"He went on two legs, wore clothes and was a human being, but nevertheless he was in reality a wolf of the Steppes. He had learned a good deal . . . and was a fairly clever fellow. What he had not learned, however, was this: to find contentment in himself and his own life. The cause of this apparently was that at the bottom of his heart he knew all the time (or thought he knew) that he was in reality not a man, but a wolf of the Steppes."
August 31st, 2006 11:38 PM
Ahh, yes the fun rush of adrenaline. Nothing quite like it. I get it about once or twice a week while working. Kinda nice to know that I can go on training , rather than having to decide what to do (wasting time).
"In matters of style, swim with the current; in matters of principle, stand like a rock." Thomas Jefferson
Nemo Me Impune Lacesset
August 31st, 2006 11:47 PM
Well, Ben, first thing I've got to say is 60 degrees in OK already?? Lucky you!
On to the topic... Glad everything was all right, and that your training came through.
I had a similiar experience a few weeks ago. The alarm had just gone off. I hit the snooze button as usual and was just about back to sleep. A strange noise came from the front of the apartment. By the time I was fully awake, I was halfway to my bedroom door with my SAXD in hand (proper stance) with a round chambered. I cleared my apartment, and found nothing (never figured out what the noise was either). After all this happened, I pieced together what I did. Without moving much, I reached over my shoulder to the night stand, opened the drawer and took out my pistol. Then rolled out of bed to my feet while chambering the round (I live alone, so I keep it stored with a full clip in, but without a round chambered). I also impressed myself with my reaction time. The only thing I did wrong (as far as I know) is I had my finger inside the trigger guard (but had not depressed the trigger safety). So, definately not good, but not terrible.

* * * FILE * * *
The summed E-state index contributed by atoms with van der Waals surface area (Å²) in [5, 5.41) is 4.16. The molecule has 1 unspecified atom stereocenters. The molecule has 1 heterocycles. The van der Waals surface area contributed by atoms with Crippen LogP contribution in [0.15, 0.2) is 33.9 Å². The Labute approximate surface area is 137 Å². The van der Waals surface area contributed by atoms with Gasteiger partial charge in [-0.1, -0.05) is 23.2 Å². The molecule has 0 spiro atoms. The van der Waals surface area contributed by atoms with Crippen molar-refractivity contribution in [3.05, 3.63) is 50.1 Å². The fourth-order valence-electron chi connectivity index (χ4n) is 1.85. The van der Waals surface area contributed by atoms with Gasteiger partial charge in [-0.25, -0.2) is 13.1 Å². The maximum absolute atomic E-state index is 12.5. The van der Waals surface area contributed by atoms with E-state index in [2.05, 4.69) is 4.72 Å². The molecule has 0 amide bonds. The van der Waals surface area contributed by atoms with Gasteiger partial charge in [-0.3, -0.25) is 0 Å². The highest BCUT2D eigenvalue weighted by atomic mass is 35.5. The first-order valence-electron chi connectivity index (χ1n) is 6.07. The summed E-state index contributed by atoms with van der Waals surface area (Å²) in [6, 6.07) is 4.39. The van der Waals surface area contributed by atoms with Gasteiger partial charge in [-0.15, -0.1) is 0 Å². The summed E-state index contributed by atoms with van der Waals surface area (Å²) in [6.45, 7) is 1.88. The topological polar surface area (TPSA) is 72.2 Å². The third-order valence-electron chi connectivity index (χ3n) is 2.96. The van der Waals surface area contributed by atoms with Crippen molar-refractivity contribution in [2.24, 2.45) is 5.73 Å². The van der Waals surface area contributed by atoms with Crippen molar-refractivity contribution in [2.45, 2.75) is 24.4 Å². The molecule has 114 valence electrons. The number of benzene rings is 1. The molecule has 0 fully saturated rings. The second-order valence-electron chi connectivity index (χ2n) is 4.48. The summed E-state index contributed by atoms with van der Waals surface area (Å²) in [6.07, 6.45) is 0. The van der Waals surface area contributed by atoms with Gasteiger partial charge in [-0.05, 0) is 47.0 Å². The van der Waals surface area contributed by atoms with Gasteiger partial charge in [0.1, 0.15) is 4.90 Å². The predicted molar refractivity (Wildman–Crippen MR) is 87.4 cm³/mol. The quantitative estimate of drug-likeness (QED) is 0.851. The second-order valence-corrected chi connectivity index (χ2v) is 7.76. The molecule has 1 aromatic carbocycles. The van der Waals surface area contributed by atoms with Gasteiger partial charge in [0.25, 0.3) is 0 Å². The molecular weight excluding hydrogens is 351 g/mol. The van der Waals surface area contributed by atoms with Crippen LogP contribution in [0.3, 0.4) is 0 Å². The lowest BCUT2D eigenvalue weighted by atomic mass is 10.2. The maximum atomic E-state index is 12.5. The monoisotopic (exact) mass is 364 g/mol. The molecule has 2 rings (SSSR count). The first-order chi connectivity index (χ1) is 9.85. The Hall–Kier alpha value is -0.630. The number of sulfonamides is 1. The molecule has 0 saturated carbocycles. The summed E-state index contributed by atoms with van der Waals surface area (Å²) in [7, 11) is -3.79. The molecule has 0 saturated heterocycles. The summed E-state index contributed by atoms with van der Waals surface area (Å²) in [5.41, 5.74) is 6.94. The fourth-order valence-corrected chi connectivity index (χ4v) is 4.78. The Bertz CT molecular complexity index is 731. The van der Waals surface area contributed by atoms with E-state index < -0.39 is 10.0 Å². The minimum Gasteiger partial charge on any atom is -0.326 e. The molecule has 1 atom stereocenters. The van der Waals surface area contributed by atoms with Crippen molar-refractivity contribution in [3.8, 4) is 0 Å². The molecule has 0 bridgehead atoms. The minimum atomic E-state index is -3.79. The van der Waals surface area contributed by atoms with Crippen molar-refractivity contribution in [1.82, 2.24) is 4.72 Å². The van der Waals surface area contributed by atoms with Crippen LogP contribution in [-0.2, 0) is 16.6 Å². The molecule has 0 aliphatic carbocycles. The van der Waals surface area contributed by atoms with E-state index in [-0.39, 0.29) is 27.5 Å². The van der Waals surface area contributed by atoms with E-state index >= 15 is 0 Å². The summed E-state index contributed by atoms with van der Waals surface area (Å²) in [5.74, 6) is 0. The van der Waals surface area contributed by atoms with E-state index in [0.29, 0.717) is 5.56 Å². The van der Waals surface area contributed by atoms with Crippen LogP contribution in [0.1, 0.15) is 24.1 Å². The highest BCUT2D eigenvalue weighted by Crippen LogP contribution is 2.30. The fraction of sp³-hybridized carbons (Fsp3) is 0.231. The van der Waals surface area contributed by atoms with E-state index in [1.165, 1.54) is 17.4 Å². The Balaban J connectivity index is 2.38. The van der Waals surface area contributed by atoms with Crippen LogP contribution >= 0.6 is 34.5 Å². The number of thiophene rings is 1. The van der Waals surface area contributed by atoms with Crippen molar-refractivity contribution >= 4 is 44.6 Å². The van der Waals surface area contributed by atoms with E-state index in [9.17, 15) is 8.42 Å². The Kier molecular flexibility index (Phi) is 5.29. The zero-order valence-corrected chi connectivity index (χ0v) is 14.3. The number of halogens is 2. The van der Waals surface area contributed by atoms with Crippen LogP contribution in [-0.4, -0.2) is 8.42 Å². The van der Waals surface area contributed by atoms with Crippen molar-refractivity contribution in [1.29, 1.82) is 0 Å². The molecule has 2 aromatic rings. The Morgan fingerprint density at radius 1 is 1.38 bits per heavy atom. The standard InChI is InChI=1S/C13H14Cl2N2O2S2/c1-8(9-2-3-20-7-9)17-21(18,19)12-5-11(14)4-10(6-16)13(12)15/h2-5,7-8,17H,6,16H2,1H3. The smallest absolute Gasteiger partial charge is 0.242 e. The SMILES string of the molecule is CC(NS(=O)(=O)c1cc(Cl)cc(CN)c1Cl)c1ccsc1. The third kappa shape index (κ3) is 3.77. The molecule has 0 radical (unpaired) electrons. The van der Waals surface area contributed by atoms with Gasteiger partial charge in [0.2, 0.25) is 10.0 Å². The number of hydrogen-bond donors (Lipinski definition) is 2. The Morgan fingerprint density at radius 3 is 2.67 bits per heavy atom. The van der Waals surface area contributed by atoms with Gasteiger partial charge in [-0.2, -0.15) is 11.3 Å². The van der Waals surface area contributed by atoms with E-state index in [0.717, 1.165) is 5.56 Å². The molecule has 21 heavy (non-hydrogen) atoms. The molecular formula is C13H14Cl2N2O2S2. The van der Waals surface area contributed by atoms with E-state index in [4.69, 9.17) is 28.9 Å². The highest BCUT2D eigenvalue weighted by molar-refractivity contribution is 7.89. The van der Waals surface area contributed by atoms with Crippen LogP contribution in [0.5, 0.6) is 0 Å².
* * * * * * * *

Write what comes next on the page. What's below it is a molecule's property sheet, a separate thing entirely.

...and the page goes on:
As usual, my apologies for the rambling speech.
Oh and +1 on rewarding the watchdog! Having a few seconds warning can really make the difference in a bad situation.
Last edited by Exodus; September 1st, 2006 at 08:57 AM.
"To my mind it is wholly irresponsible to go into the world incapable of preventing violence, injury, crime, and death. How feeble is the mindset to accept defenselessness. How unnatural. How cheap. How cowardly. How pathetic." Ted Nugent
SIC VIS PACEM PARA BELLUM.
September 1st, 2006 09:49 AM
clearing the house
Woken up in the middle of the night out of a DEEP sleep w/ the burglar alarm blaring. grabbed the gun and flashlight, racked the slide, told wife to get her gun and cell and hide in bathroom.
Off to clear the 2nd floor, then the main floor (which has the keypad). Alarm keypad showed an alarm was tripped in the basement (meant something broke through the basement door (walkout basement)).
Come down the stairs. As my foot came to the last step, I saw my reflection in a mirror (didn't know the person I was looking at was me) and that person was closing the distance toward me AT the same time a thunderous BOOOM!!!! went off.
I instinctively squeezed what I had a grip on as I raised the gun. If I would have had my finger in the trigger guard, I would definitely have set off a round.
The BOOM!!! was thunder and the big hairy intruder was just my reflection. Apparentyl a thunderstorm rolled through. I did not wake up from the sound of the thunder, but the sound of the alarm. The thunder was so close, it set of the alarm. Got to the basement and another thunder hit while I got to the bottom of the stairs.
I realized this, then cleared basement (checked door was locked), reset alarm and promptly went upstairs where my hands started shaking. Had a hard time sleeping after that.
What did I learn? Never clear a house. Call the police. I will never attempt to clear a house. Way too dangerous. Stay locked up in a safe area and call the police in.